Intended for healthcare professionals

  1. Gareth Iacobucci
  1. The BMJ

The NHS has published a five point plan to tackle racism, aimed at ensuring that employees from ethnic minority backgrounds have equal access to career opportunities and receive fair treatment in the workplace.

Among the target areas that regulators and medical leaders need to tackle is the disproportionate number of ethnic minority doctors and those who trained abroad who have disciplinary procedures against them. A special issue of The BMJ in 20201 highlighted how ethnic minority doctors working in the NHS are twice as likely as white doctors to be referred by their employer to the General Medical Council, while those who trained outside the UK were two and a half times as likely.2

The report from Medical Workforce Race Equality Standard (MWRES)3 says that reducing this inequality will require a critical focus on data on referrals to both local and national regulators.

In a foreword to the report, Charlie Massey, chief executive of the GMC, said, “The case for change is irrefutable. Discrimination and disadvantage are not only morally indefensible, they are also a drag on a doctor’s ability to provide the best possible care for their patients. Thankfully, there is now broad agreement that the status quo is damaging for practitioners and patients alike, and there is great will from all corners of the health service to make things better. What is needed now is action and an unshakable commitment to change.”

The second target area in the report is to encourage greater representation in senior medical positions and promote inclusive recruitment, and the third is to improve representation of minority ethnic doctors in senior royal college positions.

Two other linked targets are to standardise support arrangements for international medical graduates (IMGs), and to ensure parity for specialty and associate specialist (SAS) doctors—many of whom are trained outside the UK—who are “more likely to face inequality in terms of appraisal success, disciplinary referral, and revalidation, as well as bullying, harassment, and discrimination.”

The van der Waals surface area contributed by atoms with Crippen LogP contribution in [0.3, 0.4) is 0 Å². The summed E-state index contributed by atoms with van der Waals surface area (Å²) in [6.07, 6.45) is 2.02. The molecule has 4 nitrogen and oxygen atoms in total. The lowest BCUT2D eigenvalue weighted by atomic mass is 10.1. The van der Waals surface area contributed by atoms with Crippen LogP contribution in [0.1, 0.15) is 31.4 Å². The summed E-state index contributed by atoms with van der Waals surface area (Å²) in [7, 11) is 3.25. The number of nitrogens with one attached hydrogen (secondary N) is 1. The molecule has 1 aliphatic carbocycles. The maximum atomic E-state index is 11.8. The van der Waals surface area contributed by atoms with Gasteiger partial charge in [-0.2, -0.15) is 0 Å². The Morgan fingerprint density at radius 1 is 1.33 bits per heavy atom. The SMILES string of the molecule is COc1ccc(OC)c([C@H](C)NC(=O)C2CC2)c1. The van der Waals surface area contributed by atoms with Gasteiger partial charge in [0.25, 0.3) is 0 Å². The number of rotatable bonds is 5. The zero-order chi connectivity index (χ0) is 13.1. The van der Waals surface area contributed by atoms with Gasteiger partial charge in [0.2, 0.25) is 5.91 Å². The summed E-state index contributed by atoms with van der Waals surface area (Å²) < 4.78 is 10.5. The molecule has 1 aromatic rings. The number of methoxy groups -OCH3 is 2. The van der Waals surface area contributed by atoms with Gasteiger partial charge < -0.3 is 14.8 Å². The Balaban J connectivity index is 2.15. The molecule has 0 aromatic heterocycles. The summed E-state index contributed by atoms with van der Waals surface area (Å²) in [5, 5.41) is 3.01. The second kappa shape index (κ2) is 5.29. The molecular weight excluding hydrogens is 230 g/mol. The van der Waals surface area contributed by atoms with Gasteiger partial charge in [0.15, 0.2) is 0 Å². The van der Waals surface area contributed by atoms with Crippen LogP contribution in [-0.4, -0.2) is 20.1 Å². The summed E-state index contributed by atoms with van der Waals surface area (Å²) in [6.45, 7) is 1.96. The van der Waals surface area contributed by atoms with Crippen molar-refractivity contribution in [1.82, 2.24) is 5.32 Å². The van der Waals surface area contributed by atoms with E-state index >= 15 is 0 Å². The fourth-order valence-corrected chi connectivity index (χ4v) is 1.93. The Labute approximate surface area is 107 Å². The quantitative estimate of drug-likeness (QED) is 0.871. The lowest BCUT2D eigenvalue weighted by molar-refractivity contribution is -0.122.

Noting that IMGs often report poor experiences of induction, the report said, “Various recent independent reports recommend a comprehensive induction programme to support IMGs and note that their initial experiences in the UK can have an ongoing adverse impact.”

MWRES will monitor the outcomes of pilot projects, such as enhanced exam preparation and improved access to reasonable adjustments, which are being led by the GMC, statutory education bodies, and others to improve outcomes for ethnic minority and overseas qualified trainees.

Mala Rao, senior clinical fellow at Imperial College London and medical adviser for NHS England’s workforce race equality strategy implementation team, said that “transformation in culture and attitudes” would be needed across the NHS to tackle the deep inequalities highlighted by the report. “Having led the development of MWRES and its indicators and the guide to induction for IMGs, I am delighted to see these reports being acted on. It is gratifying that they are providing an evidence base for clear practical advice on how to implement their recommendations. It is reasonable for the NHS to be asked to work on a limited number of domains to begin with, and actions to tackle one domain are likely to benefit others,” said Rao, who was co-editor on The BMJ’s racism issue.

“The path to delivering these goals must begin with the health leadership reflecting on how staff expected to care for the country’s most vulnerable people could be so poorly treated, and embed a culture of justice, kindness, and friendship on which high quality, safe care depends.”

Vaishali Parulekar, an associate specialist in radiology who co-chairs the Academy of Medical Royal Colleges SAS committee with Vinita Shekar, told The BMJ that she hoped the report would be a catalyst for SAS doctors being treated more fairly. “What we generally find is that SAS doctors have good representation nationally, they are being invited to many committees and working groups. However, at the trust level, at local employer level, there aren’t many leadership opportunities. But a report like this tackles that. MWRES have been a good ally to the SAS workforce which we are grateful for. The report is a good start.”

In a joint introduction in the report, Anton Emmanuel, head of the Workforce Race Equality Standard, and Partha Kar, who leads MWRES, said that the five core areas aimed to represent “a data led and evidence based approach” to tackling the inequality faced by ethnic minority doctors in the NHS. “As targets are met, this document will be updated to focus on future steps. But for now we have a clear vision of what to work on, a fellowship of staunch stakeholders, and the support of many in the workforce,” they wrote.